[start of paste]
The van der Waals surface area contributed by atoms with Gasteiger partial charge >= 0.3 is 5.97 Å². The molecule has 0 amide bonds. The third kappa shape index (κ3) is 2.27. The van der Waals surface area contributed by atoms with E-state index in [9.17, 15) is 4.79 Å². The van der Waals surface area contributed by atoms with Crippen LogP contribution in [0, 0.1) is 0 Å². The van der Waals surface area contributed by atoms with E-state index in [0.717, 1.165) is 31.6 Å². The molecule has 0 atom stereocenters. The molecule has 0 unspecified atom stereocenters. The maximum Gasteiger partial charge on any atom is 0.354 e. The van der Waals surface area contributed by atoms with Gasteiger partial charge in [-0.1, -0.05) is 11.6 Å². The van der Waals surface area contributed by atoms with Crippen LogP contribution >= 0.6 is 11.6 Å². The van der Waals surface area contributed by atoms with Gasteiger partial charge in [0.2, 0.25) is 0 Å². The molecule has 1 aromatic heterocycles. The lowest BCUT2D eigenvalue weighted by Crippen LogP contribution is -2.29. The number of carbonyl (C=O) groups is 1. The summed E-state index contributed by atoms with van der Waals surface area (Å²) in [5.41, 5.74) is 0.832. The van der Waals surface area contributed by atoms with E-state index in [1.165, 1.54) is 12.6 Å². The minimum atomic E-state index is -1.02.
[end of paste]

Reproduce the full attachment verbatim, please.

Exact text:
The van der Waals surface area contributed by atoms with Gasteiger partial charge >= 0.3 is 5.97 Å². The molecule has 0 amide bonds. The third kappa shape index (κ3) is 2.27. The van der Waals surface area contributed by atoms with E-state index in [9.17, 15) is 4.79 Å². The van der Waals surface area contributed by atoms with Crippen LogP contribution in [0, 0.1) is 0 Å². The van der Waals surface area contributed by atoms with E-state index in [0.717, 1.165) is 31.6 Å². The molecule has 0 atom stereocenters. The molecule has 0 unspecified atom stereocenters. The maximum Gasteiger partial charge on any atom is 0.354 e. The van der Waals surface area contributed by atoms with Gasteiger partial charge in [-0.1, -0.05) is 11.6 Å². The van der Waals surface area contributed by atoms with Crippen LogP contribution >= 0.6 is 11.6 Å². The van der Waals surface area contributed by atoms with Gasteiger partial charge in [0.2, 0.25) is 0 Å². The molecule has 1 aromatic heterocycles. The lowest BCUT2D eigenvalue weighted by Crippen LogP contribution is -2.29. The number of carbonyl (C=O) groups is 1. The summed E-state index contributed by atoms with van der Waals surface area (Å²) in [5.41, 5.74) is 0.832. The van der Waals surface area contributed by atoms with E-state index in [1.165, 1.54) is 12.6 Å². The minimum atomic E-state index is -1.02.